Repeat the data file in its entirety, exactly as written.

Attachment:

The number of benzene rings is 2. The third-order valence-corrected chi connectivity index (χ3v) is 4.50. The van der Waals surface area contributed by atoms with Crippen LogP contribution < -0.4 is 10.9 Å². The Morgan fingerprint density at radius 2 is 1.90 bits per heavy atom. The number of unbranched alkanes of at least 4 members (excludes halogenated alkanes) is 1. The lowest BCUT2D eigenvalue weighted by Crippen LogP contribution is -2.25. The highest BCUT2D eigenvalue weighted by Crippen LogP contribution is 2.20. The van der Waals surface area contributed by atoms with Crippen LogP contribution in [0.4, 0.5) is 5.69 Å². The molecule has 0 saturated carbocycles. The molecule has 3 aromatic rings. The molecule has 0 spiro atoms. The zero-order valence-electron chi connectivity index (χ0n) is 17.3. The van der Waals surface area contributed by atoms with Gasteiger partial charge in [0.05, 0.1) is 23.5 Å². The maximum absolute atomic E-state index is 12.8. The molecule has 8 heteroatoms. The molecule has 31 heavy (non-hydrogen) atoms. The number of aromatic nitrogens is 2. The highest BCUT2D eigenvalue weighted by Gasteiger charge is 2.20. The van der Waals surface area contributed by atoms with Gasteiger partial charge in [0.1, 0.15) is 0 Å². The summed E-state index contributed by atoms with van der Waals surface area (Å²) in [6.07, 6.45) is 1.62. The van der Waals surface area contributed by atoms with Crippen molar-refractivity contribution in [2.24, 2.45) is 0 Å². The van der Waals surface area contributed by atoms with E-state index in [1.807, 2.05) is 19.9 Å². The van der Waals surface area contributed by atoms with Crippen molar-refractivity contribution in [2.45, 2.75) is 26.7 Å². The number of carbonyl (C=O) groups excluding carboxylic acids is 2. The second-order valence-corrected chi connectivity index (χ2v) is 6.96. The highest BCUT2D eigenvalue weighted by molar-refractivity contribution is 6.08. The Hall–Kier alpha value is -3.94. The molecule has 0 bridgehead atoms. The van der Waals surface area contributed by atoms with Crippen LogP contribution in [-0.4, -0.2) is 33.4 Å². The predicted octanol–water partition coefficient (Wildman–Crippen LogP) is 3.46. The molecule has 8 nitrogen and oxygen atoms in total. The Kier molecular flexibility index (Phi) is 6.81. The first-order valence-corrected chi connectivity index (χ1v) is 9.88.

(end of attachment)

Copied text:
The number of benzene rings is 2. The third-order valence-corrected chi connectivity index (χ3v) is 4.50. The van der Waals surface area contributed by atoms with Crippen LogP contribution < -0.4 is 10.9 Å². The Morgan fingerprint density at radius 2 is 1.90 bits per heavy atom. The number of unbranched alkanes of at least 4 members (excludes halogenated alkanes) is 1. The lowest BCUT2D eigenvalue weighted by Crippen LogP contribution is -2.25. The highest BCUT2D eigenvalue weighted by Crippen LogP contribution is 2.20. The van der Waals surface area contributed by atoms with Crippen LogP contribution in [0.4, 0.5) is 5.69 Å². The molecule has 0 saturated carbocycles. The molecule has 3 aromatic rings. The molecule has 0 spiro atoms. The zero-order valence-electron chi connectivity index (χ0n) is 17.3. The van der Waals surface area contributed by atoms with Gasteiger partial charge in [0.05, 0.1) is 23.5 Å². The maximum absolute atomic E-state index is 12.8. The molecule has 8 heteroatoms. The molecule has 31 heavy (non-hydrogen) atoms. The number of aromatic nitrogens is 2. The highest BCUT2D eigenvalue weighted by Gasteiger charge is 2.20. The van der Waals surface area contributed by atoms with Gasteiger partial charge in [0.1, 0.15) is 0 Å². The summed E-state index contributed by atoms with van der Waals surface area (Å²) in [6.07, 6.45) is 1.62. The van der Waals surface area contributed by atoms with Crippen molar-refractivity contribution in [2.24, 2.45) is 0 Å². The van der Waals surface area contributed by atoms with E-state index in [1.807, 2.05) is 19.9 Å². The van der Waals surface area contributed by atoms with Crippen molar-refractivity contribution in [2.45, 2.75) is 26.7 Å². The number of carbonyl (C=O) groups excluding carboxylic acids is 2. The second-order valence-corrected chi connectivity index (χ2v) is 6.96. The highest BCUT2D eigenvalue weighted by molar-refractivity contribution is 6.08. The Hall–Kier alpha value is -3.94. The molecule has 0 bridgehead atoms. The van der Waals surface area contributed by atoms with Crippen LogP contribution in [-0.4, -0.2) is 33.4 Å². The predicted octanol–water partition coefficient (Wildman–Crippen LogP) is 3.46. The molecule has 8 nitrogen and oxygen atoms in total. The Kier molecular flexibility index (Phi) is 6.81. The first-order valence-corrected chi connectivity index (χ1v) is 9.88.